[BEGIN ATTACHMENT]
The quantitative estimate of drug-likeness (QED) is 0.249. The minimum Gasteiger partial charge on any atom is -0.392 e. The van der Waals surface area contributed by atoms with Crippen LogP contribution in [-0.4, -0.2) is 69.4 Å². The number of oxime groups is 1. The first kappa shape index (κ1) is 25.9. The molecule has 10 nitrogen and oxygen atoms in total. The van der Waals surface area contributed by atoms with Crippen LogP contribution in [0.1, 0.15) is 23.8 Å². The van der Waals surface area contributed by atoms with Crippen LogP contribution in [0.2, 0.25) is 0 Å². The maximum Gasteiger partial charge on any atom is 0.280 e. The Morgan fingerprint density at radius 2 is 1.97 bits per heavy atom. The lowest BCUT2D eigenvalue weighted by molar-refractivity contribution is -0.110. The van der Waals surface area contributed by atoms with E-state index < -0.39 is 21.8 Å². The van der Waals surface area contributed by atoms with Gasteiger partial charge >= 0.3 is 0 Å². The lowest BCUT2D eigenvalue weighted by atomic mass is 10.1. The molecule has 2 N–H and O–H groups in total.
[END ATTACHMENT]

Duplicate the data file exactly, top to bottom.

The quantitative estimate of drug-likeness (QED) is 0.249. The minimum Gasteiger partial charge on any atom is -0.392 e. The van der Waals surface area contributed by atoms with Crippen LogP contribution in [-0.4, -0.2) is 69.4 Å². The number of oxime groups is 1. The first kappa shape index (κ1) is 25.9. The molecule has 10 nitrogen and oxygen atoms in total. The van der Waals surface area contributed by atoms with Crippen LogP contribution in [0.1, 0.15) is 23.8 Å². The van der Waals surface area contributed by atoms with Crippen LogP contribution in [0.2, 0.25) is 0 Å². The maximum Gasteiger partial charge on any atom is 0.280 e. The Morgan fingerprint density at radius 2 is 1.97 bits per heavy atom. The lowest BCUT2D eigenvalue weighted by molar-refractivity contribution is -0.110. The van der Waals surface area contributed by atoms with E-state index < -0.39 is 21.8 Å². The van der Waals surface area contributed by atoms with Gasteiger partial charge >= 0.3 is 0 Å². The lowest BCUT2D eigenvalue weighted by atomic mass is 10.1. The molecule has 2 N–H and O–H groups in total.